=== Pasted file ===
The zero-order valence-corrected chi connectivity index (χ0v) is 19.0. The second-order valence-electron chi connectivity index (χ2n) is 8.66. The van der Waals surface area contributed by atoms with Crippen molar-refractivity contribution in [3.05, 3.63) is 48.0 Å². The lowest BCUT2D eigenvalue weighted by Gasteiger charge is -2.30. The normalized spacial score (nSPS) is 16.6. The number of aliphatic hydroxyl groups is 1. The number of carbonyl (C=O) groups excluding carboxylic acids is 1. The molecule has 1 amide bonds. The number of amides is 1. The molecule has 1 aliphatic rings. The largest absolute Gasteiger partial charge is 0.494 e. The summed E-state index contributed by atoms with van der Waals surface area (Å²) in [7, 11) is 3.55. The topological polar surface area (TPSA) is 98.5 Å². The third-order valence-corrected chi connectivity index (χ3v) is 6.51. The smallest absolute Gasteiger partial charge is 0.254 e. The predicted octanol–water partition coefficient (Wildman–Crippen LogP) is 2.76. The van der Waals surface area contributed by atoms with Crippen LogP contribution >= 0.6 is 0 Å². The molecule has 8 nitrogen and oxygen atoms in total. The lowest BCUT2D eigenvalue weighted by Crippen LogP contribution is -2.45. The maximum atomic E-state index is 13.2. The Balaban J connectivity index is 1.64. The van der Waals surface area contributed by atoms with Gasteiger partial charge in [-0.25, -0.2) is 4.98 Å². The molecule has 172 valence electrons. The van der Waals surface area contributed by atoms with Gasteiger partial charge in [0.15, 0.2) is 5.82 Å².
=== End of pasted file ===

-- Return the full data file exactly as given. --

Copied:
The zero-order valence-corrected chi connectivity index (χ0v) is 19.0. The second-order valence-electron chi connectivity index (χ2n) is 8.66. The van der Waals surface area contributed by atoms with Crippen molar-refractivity contribution in [3.05, 3.63) is 48.0 Å². The lowest BCUT2D eigenvalue weighted by Gasteiger charge is -2.30. The normalized spacial score (nSPS) is 16.6. The number of aliphatic hydroxyl groups is 1. The number of carbonyl (C=O) groups excluding carboxylic acids is 1. The molecule has 1 amide bonds. The number of amides is 1. The molecule has 1 aliphatic rings. The largest absolute Gasteiger partial charge is 0.494 e. The summed E-state index contributed by atoms with van der Waals surface area (Å²) in [7, 11) is 3.55. The topological polar surface area (TPSA) is 98.5 Å². The third-order valence-corrected chi connectivity index (χ3v) is 6.51. The smallest absolute Gasteiger partial charge is 0.254 e. The predicted octanol–water partition coefficient (Wildman–Crippen LogP) is 2.76. The van der Waals surface area contributed by atoms with Crippen LogP contribution >= 0.6 is 0 Å². The molecule has 8 nitrogen and oxygen atoms in total. The lowest BCUT2D eigenvalue weighted by Crippen LogP contribution is -2.45. The maximum atomic E-state index is 13.2. The Balaban J connectivity index is 1.64. The van der Waals surface area contributed by atoms with Gasteiger partial charge in [-0.25, -0.2) is 4.98 Å². The molecule has 172 valence electrons. The van der Waals surface area contributed by atoms with Gasteiger partial charge in [0.15, 0.2) is 5.82 Å².